- Put your arms straight at your sides, palms up, at a comfortable distance away from your body.
That's it! It's quite simple, but very helpful. Stay in this position for a few minutes and just let yourself relax and breathe.
As you stay here, you'll notice that the space between your low back and the floor gets smaller. You might feel your shoulders fall closer to the floor. You might even feel some shifting in your pelvis. You can also tilt your pelvis back and forth a little and feel how that affects your neck.
Another tip is to lengthen gently up the entire spine - think of your head moving away from your pelvis and toward the wall behind you. Then, take the base of your skull and very gently press it toward the floor.
While you are in this position, pay attention to your breathing. Are you breathing just from your chest, or are you also breathing from your belly?
Poor posture, lots of sitting, and regular stress all affect our breath. We tend to take shallow breaths and only use our chest when we breathe. Taking deep breaths from the belly brings more oxygen into the body, allows your to relax, and is also energizing in a calm sort of way.
While you're in the hooklying position on the ground, practice taking some nice slow, deep breaths, breathing from your belly. When you inhale, your belly is going to rise. And when you exhale, your belly is going to sink back down towards your spine.
Why I love this exercise
My favorite exercise for the neck is one that actually involves creating better alignment in the entire spine. Most people that have poor posture, and it's not something that's just limited to the neck.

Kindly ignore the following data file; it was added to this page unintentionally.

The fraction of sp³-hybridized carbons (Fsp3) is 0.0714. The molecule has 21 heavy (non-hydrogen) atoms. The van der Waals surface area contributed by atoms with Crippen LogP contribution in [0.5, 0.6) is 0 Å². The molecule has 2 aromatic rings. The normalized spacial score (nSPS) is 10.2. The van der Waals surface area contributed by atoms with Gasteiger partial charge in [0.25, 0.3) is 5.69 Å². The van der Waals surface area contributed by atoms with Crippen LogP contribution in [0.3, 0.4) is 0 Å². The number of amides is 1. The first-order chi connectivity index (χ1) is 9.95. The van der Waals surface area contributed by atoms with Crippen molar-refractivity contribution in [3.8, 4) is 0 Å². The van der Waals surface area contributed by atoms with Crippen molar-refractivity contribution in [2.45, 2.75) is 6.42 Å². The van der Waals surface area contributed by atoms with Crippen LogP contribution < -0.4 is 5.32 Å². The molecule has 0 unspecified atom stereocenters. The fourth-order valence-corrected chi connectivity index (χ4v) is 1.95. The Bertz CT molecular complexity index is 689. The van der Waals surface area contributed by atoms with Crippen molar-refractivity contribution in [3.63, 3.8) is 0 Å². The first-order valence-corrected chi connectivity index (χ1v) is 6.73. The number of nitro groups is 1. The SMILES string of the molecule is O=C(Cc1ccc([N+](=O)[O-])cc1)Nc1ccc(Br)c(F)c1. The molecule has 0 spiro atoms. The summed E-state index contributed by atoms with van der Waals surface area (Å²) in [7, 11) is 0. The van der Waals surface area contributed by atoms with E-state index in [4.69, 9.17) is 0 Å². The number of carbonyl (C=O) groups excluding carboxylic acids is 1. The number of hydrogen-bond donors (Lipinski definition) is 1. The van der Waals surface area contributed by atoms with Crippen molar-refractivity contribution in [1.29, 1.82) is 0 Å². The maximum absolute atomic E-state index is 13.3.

Usually there is weakness in the abdominal muscles, too. So we end up having our pelvis and our low back out of alignment. And that cascades all the way up.
It's not going to get rid of the problems in the neck, if you just focus on the neck, if you also have misalignments that go along further on down the spine.
How this exercise helps to get rid of your neck pain
- It creates good alignment in the neck, which takes pressure off of the tissues that cause the pain
- It creates good alignment along the entire spine, which helps the mid back and low back, too
- It allows your neck to relax and your whole body to release tension
Your vertebrae, once they're in good alignment, then create the space that is necessary for those discs, and for your nerves, so that they have room to breathe, essentially, and to provide you the strength and the function that you need.